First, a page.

RIVM has derived temporary background values for two types of PFAS in Dutch soil: PFOS (perfluorooctane sulfonate) and PFOA (perfluoro octanoic acid). For PFOS, RIVM recommends a temporary background value of 0.9 micrograms per kilogram of soil and 0.8 micrograms per kilogram of soil for PFOA. Based on this advice, the Ministry of Infrastructure and Water Management has decided to set a new temporary standard for PFAS in soil and dredging material.

PFOS (perfluorooctane sulfonate) and PFOA (perfluorooctanoic acid) are identified as Substances of Very High Concern. These are substances that may have serious effects on human health and the environment. The Dutch policy aims to prevent these substances from entering the living environment and spreading. Nevertheless, PFAS appears to be present in Dutch soil. A background value indicates how much PFAS is already present in the soil. If a batch of soil has a lower concentration of PFAS than the background value, it can be moved within the framework of the Dutch Soil Quality Decree. Soil and dredging material can then be moved without further soil pollution. If the soil meets these temporary background values, the risks to people and the ecosystem are negligible.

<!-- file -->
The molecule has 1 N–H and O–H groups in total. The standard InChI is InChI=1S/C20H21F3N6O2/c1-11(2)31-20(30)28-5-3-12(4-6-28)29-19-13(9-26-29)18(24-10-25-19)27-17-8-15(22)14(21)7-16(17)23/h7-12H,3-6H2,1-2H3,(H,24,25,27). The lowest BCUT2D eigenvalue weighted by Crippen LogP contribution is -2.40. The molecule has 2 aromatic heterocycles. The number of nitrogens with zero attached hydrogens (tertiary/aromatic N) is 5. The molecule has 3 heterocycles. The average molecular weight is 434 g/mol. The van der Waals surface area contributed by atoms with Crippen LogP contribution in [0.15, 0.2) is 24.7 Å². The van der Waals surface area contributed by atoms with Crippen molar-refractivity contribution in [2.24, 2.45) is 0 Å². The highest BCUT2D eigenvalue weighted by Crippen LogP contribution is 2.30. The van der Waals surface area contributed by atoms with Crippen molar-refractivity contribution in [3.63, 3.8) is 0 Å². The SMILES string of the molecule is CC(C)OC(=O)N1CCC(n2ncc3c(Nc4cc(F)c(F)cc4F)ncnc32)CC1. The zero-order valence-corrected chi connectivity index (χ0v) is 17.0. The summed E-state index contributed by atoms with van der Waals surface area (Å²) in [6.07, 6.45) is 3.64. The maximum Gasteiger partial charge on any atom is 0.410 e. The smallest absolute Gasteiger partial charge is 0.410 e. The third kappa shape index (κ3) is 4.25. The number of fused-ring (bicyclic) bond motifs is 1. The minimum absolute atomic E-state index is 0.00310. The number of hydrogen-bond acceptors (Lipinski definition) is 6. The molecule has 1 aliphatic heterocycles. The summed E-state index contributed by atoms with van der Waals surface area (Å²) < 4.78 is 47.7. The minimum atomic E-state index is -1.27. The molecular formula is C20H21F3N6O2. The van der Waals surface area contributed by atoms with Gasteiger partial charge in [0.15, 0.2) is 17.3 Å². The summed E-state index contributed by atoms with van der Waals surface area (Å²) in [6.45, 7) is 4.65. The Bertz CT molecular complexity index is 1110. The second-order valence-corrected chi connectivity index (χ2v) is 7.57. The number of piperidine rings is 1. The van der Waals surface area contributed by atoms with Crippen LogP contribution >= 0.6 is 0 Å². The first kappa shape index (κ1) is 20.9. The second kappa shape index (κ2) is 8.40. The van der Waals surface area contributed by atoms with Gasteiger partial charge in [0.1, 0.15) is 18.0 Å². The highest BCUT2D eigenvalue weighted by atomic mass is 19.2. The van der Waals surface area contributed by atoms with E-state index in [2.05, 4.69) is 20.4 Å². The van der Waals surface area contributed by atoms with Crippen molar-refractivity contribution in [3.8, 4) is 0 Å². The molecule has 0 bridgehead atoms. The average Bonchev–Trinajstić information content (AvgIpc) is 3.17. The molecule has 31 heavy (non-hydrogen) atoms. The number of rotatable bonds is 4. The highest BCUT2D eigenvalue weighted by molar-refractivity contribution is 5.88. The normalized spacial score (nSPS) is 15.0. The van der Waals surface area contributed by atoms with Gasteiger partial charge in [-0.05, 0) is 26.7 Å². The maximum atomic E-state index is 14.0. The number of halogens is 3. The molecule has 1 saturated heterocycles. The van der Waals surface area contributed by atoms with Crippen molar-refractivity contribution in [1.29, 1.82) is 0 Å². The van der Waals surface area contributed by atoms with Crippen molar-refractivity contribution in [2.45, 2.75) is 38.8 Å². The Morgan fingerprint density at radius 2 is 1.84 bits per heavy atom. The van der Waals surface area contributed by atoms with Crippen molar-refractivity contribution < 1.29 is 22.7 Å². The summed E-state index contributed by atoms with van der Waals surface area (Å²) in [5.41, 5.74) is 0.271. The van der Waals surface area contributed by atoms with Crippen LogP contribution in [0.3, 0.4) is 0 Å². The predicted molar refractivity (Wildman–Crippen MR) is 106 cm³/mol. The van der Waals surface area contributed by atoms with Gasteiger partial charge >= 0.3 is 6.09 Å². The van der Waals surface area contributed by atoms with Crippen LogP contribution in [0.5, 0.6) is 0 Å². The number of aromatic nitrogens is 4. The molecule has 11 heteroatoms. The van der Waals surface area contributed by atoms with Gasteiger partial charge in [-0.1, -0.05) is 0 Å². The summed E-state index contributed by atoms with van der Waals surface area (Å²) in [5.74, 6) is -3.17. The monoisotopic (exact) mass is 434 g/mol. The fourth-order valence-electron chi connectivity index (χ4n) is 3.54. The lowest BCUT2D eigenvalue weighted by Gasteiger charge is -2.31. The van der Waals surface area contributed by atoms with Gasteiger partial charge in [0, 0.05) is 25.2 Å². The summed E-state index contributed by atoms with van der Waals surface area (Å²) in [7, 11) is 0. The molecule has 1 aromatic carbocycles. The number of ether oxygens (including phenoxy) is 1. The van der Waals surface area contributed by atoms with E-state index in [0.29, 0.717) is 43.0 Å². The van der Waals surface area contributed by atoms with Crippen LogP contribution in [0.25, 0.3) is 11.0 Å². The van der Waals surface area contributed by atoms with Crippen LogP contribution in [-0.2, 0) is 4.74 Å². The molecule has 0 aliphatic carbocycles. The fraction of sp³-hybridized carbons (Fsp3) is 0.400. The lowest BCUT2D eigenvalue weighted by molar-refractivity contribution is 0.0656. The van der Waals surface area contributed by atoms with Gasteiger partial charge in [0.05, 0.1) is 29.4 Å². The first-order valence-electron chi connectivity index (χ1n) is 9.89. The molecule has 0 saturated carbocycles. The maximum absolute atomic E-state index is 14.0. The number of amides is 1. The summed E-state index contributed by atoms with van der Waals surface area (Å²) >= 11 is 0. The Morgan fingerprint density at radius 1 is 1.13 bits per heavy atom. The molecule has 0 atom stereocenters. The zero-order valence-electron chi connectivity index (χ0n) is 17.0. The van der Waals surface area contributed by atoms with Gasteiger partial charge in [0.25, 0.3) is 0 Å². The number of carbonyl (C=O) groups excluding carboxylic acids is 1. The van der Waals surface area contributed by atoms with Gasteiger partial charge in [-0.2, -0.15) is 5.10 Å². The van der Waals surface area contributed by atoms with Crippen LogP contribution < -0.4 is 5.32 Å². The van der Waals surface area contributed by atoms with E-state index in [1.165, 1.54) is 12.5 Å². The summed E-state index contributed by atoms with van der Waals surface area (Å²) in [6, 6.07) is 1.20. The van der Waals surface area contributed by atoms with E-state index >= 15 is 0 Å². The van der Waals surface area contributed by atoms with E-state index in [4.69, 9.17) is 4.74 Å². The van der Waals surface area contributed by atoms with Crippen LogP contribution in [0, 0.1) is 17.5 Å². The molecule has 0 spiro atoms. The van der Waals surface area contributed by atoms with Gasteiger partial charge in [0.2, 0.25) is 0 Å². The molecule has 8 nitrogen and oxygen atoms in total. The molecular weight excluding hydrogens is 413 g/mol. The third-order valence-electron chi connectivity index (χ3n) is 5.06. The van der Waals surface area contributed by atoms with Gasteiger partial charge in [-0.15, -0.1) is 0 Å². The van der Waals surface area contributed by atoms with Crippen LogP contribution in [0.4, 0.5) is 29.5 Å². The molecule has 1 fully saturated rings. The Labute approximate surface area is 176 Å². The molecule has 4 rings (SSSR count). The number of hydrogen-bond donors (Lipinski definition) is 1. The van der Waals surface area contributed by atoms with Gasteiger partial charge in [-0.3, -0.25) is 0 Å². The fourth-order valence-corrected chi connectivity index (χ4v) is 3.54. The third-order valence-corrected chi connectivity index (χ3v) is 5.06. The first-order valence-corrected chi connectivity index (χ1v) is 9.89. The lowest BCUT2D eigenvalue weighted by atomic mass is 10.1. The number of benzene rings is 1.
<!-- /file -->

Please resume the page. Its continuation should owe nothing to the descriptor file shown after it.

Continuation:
Data and limitations

Our advice is based on data from studies carried out by provinces, municipalities and water boards. The data paint a picture of the amount of PFAS in Dutch soil, but this picture is not complete. The advice takes this into account by taking a safe approach when determining the background values. 

These temporary values precede the research into the definitive background values of PFAS in the soil in the Netherlands. For this, RIVM will carry out measurements in the soil at approximately one hundred selected locations in the Netherlands. This will provide input for the final action framework on PFAS in soil and groundwater expected by the Ministry of Infrastructure and Water Management in 2020.

About PFAS

PFAS (poly- and perfluoroalkylic substances) are man-made substances that do not occur naturally in the environment. They are used in many consumer products for example because they repel water, grease and dirt. Through the use of these products, factory emissions and incidents, PFAS has been released into the environment.
PFAS do not degrade, can easily spread in the environment and can accumulate in animals, plants and the human body. RIVM investigates the health and environmental risks of PFAS.